Firmin: Adventures of a Metropolitan Lowlife.
Coffee House Press. 2006.
Firmin, the protagonist in Sam Savage's novel, is a well-read, introspective, loyal, caring, observant, and utterly sympathetic character. He's also a rat, albeit an overachieving rat (within the limitations of his species, to his dismay, for he can neither speak nor write), whose life story is told in this smart, playful, painful, and ultimately compelling exploration of, oddly enough, what it means to be human in an often inhuman world.
In the early hours of a cold, damp November morning in 1960, Firmin and his twelve siblings are born in the basement of a bookstore on Scollay Square, the famous and infamous—not to mention imminently doomed—Boston neighborhood. Firmin's troubled newborn existence as the ill-fated thirteenth child ("All of us were soon fighting it out over twelve tits...") leads him to an early diet of anything at hand, which, given his surroundings, turns out to be paper in his nest: "If you are hungry enough, you will eat anything." Gradually, his hunger drives him to nearby books, where he feasts on the great works, at once moldy, dusty, and illuminating.
Firmin's unusual diet has extraordinary intellectual side effects, and in time he evolves from a literal consumer of texts ("My devourings at first were crude, orgiastic, unfocused, piggy—a mouthful of Faulkner was a mouthful of Flaubert as far as I was concerned...") to a literary one:
I also noticed that each flavor—and, as time passed and my senses grew more acute, the flavor of each page, each sentence, and finally each word—brought with it an array of images, representations in the mind of things I knew nothing about from my limited experiences in the so-called real world: skyscrapers, harbors, horses, cannibals, a flowering tree, an unmade bed, a drowned woman, a flying boy... .At first I just ate, happily gnawing and chewing, guided by the dictates of taste. But soon I began to read here and there around the edges of my meals.
Firmin learns to feed his body more traditionally—a seedy movie house nearby provides a steady diet of tasty treats as well as irresistible films—as he eventually finds his way out of the basement to the main stacks of the bookstore and beyond. He develops an unrequited friendship with, even love for, Norman, the bookseller, and he persists in honing a dangerously introspective and sardonic reader's mind: "If there is one thing a literary education is good for it is to fill you with a sense of doom. There is nothing quite like a vivid imagination for sapping a person's courage."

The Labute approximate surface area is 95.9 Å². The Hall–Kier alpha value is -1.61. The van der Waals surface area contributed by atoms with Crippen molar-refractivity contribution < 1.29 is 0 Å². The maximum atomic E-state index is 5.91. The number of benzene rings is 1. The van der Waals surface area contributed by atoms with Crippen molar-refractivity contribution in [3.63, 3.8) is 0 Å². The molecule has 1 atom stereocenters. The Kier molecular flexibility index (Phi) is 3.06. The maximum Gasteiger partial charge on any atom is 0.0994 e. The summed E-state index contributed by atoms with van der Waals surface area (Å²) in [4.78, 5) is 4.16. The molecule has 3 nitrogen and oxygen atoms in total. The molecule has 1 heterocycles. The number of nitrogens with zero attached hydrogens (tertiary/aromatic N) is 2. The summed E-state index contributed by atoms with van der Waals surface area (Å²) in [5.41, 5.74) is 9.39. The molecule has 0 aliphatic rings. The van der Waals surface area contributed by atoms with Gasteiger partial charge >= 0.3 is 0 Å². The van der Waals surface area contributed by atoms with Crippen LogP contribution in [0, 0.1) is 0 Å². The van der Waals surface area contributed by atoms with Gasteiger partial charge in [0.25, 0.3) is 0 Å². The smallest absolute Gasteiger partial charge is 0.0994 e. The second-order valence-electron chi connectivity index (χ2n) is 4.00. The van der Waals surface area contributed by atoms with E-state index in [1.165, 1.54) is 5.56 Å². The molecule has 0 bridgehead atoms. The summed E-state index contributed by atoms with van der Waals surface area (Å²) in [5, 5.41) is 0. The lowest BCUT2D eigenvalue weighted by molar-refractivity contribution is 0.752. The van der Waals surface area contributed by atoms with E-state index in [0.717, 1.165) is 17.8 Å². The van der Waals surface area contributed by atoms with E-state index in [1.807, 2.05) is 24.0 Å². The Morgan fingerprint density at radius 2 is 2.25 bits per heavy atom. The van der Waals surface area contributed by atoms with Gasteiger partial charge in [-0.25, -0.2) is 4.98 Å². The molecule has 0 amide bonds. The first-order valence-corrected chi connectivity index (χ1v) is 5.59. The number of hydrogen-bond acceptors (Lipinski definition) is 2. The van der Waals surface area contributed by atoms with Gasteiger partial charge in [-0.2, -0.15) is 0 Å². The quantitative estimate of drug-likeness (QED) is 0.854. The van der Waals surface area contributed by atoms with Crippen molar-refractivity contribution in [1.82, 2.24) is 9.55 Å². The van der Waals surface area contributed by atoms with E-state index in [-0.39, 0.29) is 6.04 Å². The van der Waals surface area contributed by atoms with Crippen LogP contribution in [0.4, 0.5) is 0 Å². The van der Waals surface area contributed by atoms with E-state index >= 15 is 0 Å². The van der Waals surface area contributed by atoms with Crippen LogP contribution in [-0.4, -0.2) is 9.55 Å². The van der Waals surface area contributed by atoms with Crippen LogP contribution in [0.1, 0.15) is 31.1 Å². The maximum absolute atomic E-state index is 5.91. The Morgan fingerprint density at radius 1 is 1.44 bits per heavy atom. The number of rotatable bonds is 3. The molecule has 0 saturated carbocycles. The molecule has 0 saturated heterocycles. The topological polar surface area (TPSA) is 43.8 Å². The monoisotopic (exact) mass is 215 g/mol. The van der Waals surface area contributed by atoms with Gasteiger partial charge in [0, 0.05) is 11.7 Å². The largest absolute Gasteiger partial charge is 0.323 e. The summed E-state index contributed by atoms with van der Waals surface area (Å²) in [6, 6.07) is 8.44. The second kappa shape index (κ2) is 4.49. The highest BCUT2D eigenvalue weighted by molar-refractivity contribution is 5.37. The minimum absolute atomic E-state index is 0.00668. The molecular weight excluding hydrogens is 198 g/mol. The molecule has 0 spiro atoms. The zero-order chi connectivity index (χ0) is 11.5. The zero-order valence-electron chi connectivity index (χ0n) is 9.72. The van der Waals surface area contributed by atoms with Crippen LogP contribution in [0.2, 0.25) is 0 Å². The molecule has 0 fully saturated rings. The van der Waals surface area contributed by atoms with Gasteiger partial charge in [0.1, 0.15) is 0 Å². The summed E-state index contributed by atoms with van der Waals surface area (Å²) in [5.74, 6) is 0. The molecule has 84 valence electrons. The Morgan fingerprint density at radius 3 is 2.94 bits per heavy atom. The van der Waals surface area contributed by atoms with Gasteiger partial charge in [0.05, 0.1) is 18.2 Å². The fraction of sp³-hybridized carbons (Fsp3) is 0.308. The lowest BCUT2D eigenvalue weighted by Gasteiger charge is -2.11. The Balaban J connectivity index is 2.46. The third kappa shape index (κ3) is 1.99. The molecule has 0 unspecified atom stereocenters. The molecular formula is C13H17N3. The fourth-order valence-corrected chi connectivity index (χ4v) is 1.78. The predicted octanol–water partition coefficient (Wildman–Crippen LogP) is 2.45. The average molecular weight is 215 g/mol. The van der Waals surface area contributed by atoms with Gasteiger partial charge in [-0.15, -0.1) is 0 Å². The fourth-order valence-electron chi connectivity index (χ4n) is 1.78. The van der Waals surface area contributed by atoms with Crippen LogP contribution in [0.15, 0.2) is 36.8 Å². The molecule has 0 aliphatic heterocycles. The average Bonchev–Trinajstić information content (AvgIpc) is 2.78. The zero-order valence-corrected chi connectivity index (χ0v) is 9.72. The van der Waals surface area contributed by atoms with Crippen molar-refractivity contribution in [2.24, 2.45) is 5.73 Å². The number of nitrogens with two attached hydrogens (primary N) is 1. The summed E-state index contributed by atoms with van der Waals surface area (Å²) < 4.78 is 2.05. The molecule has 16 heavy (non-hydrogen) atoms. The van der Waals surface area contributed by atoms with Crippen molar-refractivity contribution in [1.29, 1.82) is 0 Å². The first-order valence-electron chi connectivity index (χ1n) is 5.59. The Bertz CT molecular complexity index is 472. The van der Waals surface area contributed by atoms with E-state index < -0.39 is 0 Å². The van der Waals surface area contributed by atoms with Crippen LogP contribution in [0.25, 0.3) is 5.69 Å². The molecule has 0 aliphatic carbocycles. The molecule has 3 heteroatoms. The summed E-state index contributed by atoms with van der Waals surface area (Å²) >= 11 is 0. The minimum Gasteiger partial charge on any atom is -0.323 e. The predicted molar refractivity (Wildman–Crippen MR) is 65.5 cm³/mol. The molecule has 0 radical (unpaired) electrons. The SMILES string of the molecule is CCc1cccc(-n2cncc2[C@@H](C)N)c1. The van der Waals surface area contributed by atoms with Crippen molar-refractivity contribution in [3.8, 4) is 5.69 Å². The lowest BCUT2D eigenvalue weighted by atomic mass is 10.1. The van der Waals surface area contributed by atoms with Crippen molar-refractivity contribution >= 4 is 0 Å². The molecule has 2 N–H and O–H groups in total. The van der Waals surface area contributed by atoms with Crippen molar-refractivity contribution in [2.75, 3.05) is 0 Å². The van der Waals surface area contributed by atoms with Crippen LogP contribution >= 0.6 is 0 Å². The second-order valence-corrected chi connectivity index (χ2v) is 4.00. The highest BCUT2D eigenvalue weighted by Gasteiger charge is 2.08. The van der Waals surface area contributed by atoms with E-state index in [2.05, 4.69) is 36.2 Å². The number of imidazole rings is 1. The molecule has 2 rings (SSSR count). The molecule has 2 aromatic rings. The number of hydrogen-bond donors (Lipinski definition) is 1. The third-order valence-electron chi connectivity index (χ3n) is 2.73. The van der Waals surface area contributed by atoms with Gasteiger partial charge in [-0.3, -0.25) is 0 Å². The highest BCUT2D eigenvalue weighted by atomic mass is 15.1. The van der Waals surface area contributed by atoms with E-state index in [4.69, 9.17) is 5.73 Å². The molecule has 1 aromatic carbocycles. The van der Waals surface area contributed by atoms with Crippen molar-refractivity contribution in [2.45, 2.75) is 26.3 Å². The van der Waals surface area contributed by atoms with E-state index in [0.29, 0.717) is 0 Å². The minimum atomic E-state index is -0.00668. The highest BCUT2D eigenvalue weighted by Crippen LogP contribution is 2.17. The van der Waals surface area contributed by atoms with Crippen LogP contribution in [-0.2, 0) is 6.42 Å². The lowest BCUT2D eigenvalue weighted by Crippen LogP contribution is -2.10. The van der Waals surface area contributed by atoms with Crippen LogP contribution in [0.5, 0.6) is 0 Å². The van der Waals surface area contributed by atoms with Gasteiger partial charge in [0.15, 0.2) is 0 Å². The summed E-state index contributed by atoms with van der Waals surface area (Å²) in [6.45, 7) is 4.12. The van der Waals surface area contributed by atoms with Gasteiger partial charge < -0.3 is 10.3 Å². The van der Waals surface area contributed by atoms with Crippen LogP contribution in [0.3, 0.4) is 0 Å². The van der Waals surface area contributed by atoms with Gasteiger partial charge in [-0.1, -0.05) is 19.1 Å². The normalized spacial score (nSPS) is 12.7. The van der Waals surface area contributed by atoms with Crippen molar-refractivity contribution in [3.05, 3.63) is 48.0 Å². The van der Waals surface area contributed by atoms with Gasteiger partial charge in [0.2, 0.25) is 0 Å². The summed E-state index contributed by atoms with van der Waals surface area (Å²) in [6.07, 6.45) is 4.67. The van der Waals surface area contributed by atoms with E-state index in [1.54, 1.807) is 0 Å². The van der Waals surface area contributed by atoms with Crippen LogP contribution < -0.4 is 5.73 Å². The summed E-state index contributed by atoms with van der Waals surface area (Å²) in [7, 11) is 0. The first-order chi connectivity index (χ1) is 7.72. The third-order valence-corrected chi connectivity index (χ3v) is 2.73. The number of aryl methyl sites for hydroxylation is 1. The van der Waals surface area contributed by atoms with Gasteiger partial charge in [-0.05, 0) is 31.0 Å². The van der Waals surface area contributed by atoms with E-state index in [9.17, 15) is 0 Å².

Anthropomorphism is certainly part of the game here. If it were the whole game, however, I would never have made it past page one or even the jacket copy. I am predisposed to dislike any novel told from an animal's perspective (sorry, Mr. Orwell), particularly when that animal is more perceptive and intelligent than I am. I don't recall liking such stories even when I was a child, and most of those animals were at least cuddly and cute.
But a rat?
It isn't the rat's perspective we generally solicit. Western authors have tended to offer perspective on rats more than from them. Think of Robert Browning's "The Pied Piper of Hamelin":
They fought the dogs and killed the cats,
And bit the babies in the cradles,
And ate the cheeses out of the vats,
And licked the soup from the cooks' own ladles,
Split open the kegs of salted sprats,
Made nests inside men's Sunday hats,
And even spoiled the women's chats
By drowning their speaking
With shrieking and squeaking
In fifty different sharps and flats.
Or GŁnter Grass in The Rat:
But does any dealer carry the gray-brown rats commonly known as sewer rats?
As a rule, pet shops stock only rodents which are not ill-famed, which are not proverbial, about which nothing bad has been written.
Or H.P. Lovecraft's "The Rats in the Walls," or the fevered imaginations of any number of other horror story writers. Rats are literary shorthand for terror and desecration, filth and death, deviousness and evil—"I smell a rat" and "rats deserting a sinking ship" and "You dirty rat!"
Look in your trusty Roget's II, and you'll find "rat" represented by such lovely notions as "betrayer, double-crosser, Judas, traitor, apostate, defector, deserter, recreant, renegade, runagate, tergiversator, turncoat, informant, informer, tattler, tattletale, tipster, fink, snitch, snitcher, squealer, stoolie, stool pigeon."
Author Sam Savage presents us with a mischievous challenge: love me, love my rat. And then he ups the ante by making this rat fascinating, but imperfect and not necessarily lovable. Lovable seems beside the point really. Firmin is one of us—a book person—and we don't think of ourselves as lovable, do we?